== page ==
(Adds detail from decision, reaction, background, byline)
By Alex Dobuzinskis
March 4 A U.S. appeals court ruled on Monday on
the side of day laborers seeking work in Arizona, upholding an
injunction that bars the state from enforcing part of its
immigration law that prohibits motorists from stopping traffic
to pick up workers.
In the unanimous ruling, a three-judge panel of the San
Francisco-based U.S. Ninth Circuit Court of Appeals found the
state law, by criminalizing certain interactions between drivers
and day laborers, went too far in restricting commercial free
The court's decision is another blow to a tough 2010 Arizona
law that sought to clamp down on illegal immigrants. The U.S.
Supreme Court last year struck down key provisions of that law
in a case brought by the Obama administration on grounds that
the law clashed with the federal government's power to enforce
U.S. laws on immigration.
The case before the appeals court stemmed from a civil
rights lawsuit filed by immigrant and union groups, with help
from attorneys from the Mexican American Legal Defense and
Educational Fund and the American Civil Liberties Union.
The sections of the law in question made it a crime for a
motorist to solicit or hire a day laborer if the car blocks
traffic, and also prohibited any day laborer from entering a car
that is obstructing traffic.
While attorneys for Arizona argued the state's intention was
to promote traffic safety, Ninth Circuit Judge Raymond Fisher
wrote in his opinion that the state could take other measures to
achieve the same end.
The provisions of the immigration law dealing with day
laborers and motorists appear to be "motivated by a desire to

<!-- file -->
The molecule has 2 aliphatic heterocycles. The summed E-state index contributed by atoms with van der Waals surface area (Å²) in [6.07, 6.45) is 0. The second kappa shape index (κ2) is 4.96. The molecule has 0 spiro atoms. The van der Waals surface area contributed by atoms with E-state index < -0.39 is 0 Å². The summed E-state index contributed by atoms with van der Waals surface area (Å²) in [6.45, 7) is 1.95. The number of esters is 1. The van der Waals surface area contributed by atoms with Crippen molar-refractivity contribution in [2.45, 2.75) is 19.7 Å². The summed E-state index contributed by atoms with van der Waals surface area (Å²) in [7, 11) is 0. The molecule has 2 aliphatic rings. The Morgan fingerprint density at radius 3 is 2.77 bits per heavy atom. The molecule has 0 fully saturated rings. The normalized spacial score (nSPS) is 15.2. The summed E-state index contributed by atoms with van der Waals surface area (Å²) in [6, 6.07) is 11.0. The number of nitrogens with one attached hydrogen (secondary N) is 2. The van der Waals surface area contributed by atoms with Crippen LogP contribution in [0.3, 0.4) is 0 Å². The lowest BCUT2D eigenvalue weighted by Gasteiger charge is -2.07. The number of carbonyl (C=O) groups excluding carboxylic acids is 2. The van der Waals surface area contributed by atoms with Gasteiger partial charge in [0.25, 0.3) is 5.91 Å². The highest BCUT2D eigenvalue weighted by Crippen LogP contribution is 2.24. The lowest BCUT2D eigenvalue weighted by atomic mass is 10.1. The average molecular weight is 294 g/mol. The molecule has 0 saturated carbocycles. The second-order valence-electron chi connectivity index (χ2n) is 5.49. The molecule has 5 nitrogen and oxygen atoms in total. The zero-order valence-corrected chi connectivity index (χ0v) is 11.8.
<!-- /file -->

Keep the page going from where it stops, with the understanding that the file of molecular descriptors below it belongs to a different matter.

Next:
eliminate the livelihoods of undocumented immigrants," Fisher
"Laws that limit commercial speech must not be more
extensive than necessary to serve a substantial government
interest," he added.
GOVERNOR WEIGHING OPTIONS
The appeals court ruling upheld a February 2012 decision by
a district judge in Arizona who granted a preliminary injunction
against the provision.
Arizona's Republican Governor Jan Brewer touted the state's
2010 law cracking down on illegal immigration as a necessary
response to what she described as the federal government's
failure to control the border with Mexico. The border state of
Arizona has seen a large influx of illegal immigrants.
Brewer spokesman Matthew Benson said the governor is
conferring with her legal team to decide whether to appeal. "The
governor thinks this is an important tool to give law
enforcement," Benson said.
Omar Jadwat, supervising attorney with the ACLU Immigrants'
Rights Project, called the ruling "another nail in the coffin"
Arizona's tough immigration law.
The June 2012 decision by the U.S. Supreme Court struck down
much that law as unconstitutional, including provisions that
required immigrants to carry their papers at all times and
banned illegal immigrants from soliciting work in public places.
A section of the law that has so far survived court
challenges requires police in the state to check the immigration
status of people they stop and suspect are in the country
illegally, even if officers have stopped a person for minor
offenses such as jay-walking.
In 2011, the Ninth Circuit struck down an ordinance by the
California city of Redondo Beach that barred day laborers from
gathering curbside to seek work.
"It is fundamentally wrong to criminalize work, to
criminalize people who are looking for work to feed their loved
ones," said Pablo Alvarado, director of the National Day Laborer
His group was a co-counsel on the civil rights case
challenging the Arizona law on day laborers. A 2004 survey by
the group and university researchers found the nation had about
120,000 day laborers.
(Reporting by Alex Dobuzinskis; Editing by Cynthia Johnston and